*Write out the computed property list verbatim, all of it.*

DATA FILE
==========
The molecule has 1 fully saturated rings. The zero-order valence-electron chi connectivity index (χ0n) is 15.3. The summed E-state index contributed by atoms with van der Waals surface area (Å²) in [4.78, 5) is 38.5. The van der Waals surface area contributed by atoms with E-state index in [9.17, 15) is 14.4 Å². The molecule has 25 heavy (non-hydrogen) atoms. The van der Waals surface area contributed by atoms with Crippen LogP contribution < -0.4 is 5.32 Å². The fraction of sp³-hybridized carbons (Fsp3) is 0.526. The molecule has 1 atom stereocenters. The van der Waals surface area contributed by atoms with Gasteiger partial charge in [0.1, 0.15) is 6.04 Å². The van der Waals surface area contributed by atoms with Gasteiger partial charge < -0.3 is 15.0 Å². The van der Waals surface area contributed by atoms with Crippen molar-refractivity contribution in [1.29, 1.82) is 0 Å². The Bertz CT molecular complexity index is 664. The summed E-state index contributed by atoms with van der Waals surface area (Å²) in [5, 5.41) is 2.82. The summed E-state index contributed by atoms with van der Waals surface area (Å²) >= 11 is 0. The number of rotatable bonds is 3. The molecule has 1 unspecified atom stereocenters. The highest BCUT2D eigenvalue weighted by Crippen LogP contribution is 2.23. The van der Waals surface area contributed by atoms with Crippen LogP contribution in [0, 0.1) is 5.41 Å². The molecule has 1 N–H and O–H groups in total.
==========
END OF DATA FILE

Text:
The molecule has 1 fully saturated rings. The zero-order valence-electron chi connectivity index (χ0n) is 15.3. The summed E-state index contributed by atoms with van der Waals surface area (Å²) in [4.78, 5) is 38.5. The van der Waals surface area contributed by atoms with E-state index in [9.17, 15) is 14.4 Å². The molecule has 25 heavy (non-hydrogen) atoms. The van der Waals surface area contributed by atoms with Crippen LogP contribution < -0.4 is 5.32 Å². The fraction of sp³-hybridized carbons (Fsp3) is 0.526. The molecule has 1 atom stereocenters. The van der Waals surface area contributed by atoms with Gasteiger partial charge in [0.1, 0.15) is 6.04 Å². The van der Waals surface area contributed by atoms with Gasteiger partial charge < -0.3 is 15.0 Å². The van der Waals surface area contributed by atoms with Crippen molar-refractivity contribution in [1.29, 1.82) is 0 Å². The Bertz CT molecular complexity index is 664. The summed E-state index contributed by atoms with van der Waals surface area (Å²) in [5, 5.41) is 2.82. The summed E-state index contributed by atoms with van der Waals surface area (Å²) >= 11 is 0. The number of rotatable bonds is 3. The molecule has 1 unspecified atom stereocenters. The highest BCUT2D eigenvalue weighted by Crippen LogP contribution is 2.23. The van der Waals surface area contributed by atoms with Crippen LogP contribution in [0, 0.1) is 5.41 Å². The molecule has 1 N–H and O–H groups in total.